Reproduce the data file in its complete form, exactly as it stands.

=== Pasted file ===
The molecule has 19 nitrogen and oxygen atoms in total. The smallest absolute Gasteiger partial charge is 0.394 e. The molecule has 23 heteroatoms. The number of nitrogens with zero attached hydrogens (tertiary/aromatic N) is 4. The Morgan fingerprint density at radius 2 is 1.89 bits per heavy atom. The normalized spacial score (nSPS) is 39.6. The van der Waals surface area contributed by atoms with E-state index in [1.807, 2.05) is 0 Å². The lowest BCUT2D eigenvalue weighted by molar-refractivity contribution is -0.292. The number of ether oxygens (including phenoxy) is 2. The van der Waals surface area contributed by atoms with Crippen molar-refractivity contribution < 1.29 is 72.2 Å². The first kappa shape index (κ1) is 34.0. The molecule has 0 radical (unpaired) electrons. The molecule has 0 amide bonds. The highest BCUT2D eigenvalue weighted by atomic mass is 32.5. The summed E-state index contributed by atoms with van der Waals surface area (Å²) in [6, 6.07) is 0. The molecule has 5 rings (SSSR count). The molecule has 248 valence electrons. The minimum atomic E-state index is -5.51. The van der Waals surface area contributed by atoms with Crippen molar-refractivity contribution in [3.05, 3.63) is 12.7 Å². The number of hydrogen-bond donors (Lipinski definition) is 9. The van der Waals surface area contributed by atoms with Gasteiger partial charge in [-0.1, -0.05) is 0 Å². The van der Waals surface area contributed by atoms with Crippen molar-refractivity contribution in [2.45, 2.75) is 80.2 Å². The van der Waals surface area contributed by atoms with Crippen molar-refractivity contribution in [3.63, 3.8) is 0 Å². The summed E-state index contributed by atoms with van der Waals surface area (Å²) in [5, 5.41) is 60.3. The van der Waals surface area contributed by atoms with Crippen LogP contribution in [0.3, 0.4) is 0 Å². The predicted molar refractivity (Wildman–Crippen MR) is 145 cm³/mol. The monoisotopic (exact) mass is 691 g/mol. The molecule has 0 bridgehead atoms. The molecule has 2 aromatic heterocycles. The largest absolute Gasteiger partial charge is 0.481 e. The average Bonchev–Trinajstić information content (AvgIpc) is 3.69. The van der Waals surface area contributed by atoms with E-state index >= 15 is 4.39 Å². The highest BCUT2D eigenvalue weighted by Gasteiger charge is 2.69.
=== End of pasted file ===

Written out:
The molecule has 19 nitrogen and oxygen atoms in total. The smallest absolute Gasteiger partial charge is 0.394 e. The molecule has 23 heteroatoms. The number of nitrogens with zero attached hydrogens (tertiary/aromatic N) is 4. The Morgan fingerprint density at radius 2 is 1.89 bits per heavy atom. The normalized spacial score (nSPS) is 39.6. The van der Waals surface area contributed by atoms with E-state index in [1.807, 2.05) is 0 Å². The lowest BCUT2D eigenvalue weighted by molar-refractivity contribution is -0.292. The number of ether oxygens (including phenoxy) is 2. The van der Waals surface area contributed by atoms with Crippen molar-refractivity contribution < 1.29 is 72.2 Å². The first kappa shape index (κ1) is 34.0. The molecule has 0 radical (unpaired) electrons. The molecule has 0 amide bonds. The highest BCUT2D eigenvalue weighted by atomic mass is 32.5. The summed E-state index contributed by atoms with van der Waals surface area (Å²) in [6, 6.07) is 0. The molecule has 5 rings (SSSR count). The molecule has 248 valence electrons. The minimum atomic E-state index is -5.51. The van der Waals surface area contributed by atoms with Crippen molar-refractivity contribution in [3.05, 3.63) is 12.7 Å². The number of hydrogen-bond donors (Lipinski definition) is 9. The van der Waals surface area contributed by atoms with Gasteiger partial charge in [-0.1, -0.05) is 0 Å². The van der Waals surface area contributed by atoms with Crippen molar-refractivity contribution in [2.45, 2.75) is 80.2 Å². The van der Waals surface area contributed by atoms with Crippen molar-refractivity contribution in [3.63, 3.8) is 0 Å². The summed E-state index contributed by atoms with van der Waals surface area (Å²) in [5, 5.41) is 60.3. The van der Waals surface area contributed by atoms with Crippen LogP contribution in [0.3, 0.4) is 0 Å². The predicted molar refractivity (Wildman–Crippen MR) is 145 cm³/mol. The monoisotopic (exact) mass is 691 g/mol. The molecule has 0 bridgehead atoms. The molecule has 2 aromatic heterocycles. The largest absolute Gasteiger partial charge is 0.481 e. The average Bonchev–Trinajstić information content (AvgIpc) is 3.69. The van der Waals surface area contributed by atoms with E-state index >= 15 is 4.39 Å². The highest BCUT2D eigenvalue weighted by Gasteiger charge is 2.69.